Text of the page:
Flea markets, antique malls, architectural salvage shops, and junkyards are full of interesting old objects you can turn into tables. When you find something level that's the right height, make an inexpensive DIY table by topping it with granite, marble, glass, or wood. To get you started, here are eight table base ideas.
Large Pots, Vases, and Urns
Check the booths selling garden furniture and decor at flea markets and antique malls for huge terracotta pots or concrete urns intended for outdoor use. For something less neutral, shop the import booths at flea markets (especially those selling Asian imports) for oversized porcelain pots and vases with bright colors and bold patterns.
Whichever you choose, top it with round glass that's sized for an end table or small dining table.
For a rustic table base with a retro feel, hunt for an old whiskey or wine barrel. Top it with a round piece of wood or glass. Then, pull up some chairs and enjoy a 1970's-style evening of casual dining or card games.
Whether they’re genuine pieces of architectural salvage or new reproductions, architectural columns work quite well as DIY table bases.
Top an extra-thick column with round glass, wood, or stone to make an intimate dining table for two. For a larger dining table, use four sturdy columns as legs and a square or rectangular top. To make a sofa or entry table, opt for a rectangular top with a column at each end.
Ideally, leave vintage columns in their existing finish, even if it's pretty worn. Save the painting and faux finishing for the reproductions.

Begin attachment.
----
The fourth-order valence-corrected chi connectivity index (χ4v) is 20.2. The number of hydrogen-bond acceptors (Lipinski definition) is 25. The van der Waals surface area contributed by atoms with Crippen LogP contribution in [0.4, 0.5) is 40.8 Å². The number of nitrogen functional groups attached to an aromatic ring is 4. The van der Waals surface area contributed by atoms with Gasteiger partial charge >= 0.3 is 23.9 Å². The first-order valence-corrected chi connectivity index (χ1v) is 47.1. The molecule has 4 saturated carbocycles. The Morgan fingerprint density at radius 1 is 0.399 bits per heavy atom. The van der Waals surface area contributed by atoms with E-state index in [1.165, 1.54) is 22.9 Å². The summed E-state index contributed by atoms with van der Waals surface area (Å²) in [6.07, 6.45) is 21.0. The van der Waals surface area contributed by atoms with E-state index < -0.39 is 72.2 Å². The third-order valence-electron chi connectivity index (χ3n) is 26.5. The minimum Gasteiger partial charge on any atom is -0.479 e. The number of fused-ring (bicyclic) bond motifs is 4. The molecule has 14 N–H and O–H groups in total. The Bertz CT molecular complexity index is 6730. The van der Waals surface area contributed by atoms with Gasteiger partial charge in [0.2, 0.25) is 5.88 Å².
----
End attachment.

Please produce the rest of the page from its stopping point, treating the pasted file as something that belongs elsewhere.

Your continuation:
Garden statuary works well as a base for cocktail and end tables. Choose classical statuary for elegant interiors—or opt for whimsical statues of animals to add charm to a cottage or country decor.
Use a trio of outward-facing statues for a table with a round top. You'll need four statues, one for each corner, for rectangular and square tops. It's fine if the statues don't match, but they do need to share the same height.
Tree Stumps and Trunks
Top a tree stump or trunk with round glass, granite, or marble to make an end table, or even one to stand in the center of a large foyer. You can use sawed trunk sections or upend a stump and rest the table top on its roots.
Leave your tree trunk table natural, bark and all, for a rustic look. Or, paint it glossy white or black for a more contemporary look.
Treadle Sewing Machine Bases
Turn an antique treadle-style sewing machine into a table base by adding a rectangular top. You might use it in your foyer as an entry table or as a small server in the dining room. The look works well in industrial, rustic, and vintage-inspired interiors.
Top a pair of sawhorses with rectangular glass or granite to make a desk for your home office—or a small breakfast table for a casual kitchen.
Leave the sawhorses in their unpainted (perhaps even weathered) state for a casual, country look. Or, paint them with glossy paint in a bold color to make the look work in a contemporary or transitional space.
Turn an industrial spool once wound with rope or cable into an end or cocktail or dining table, depending on the diameter and height of the spool. Leave a remnant of cable or rope in place for an industrial touch in a rustic or loft-like space. Stack and screw several cable spools together if you need more height.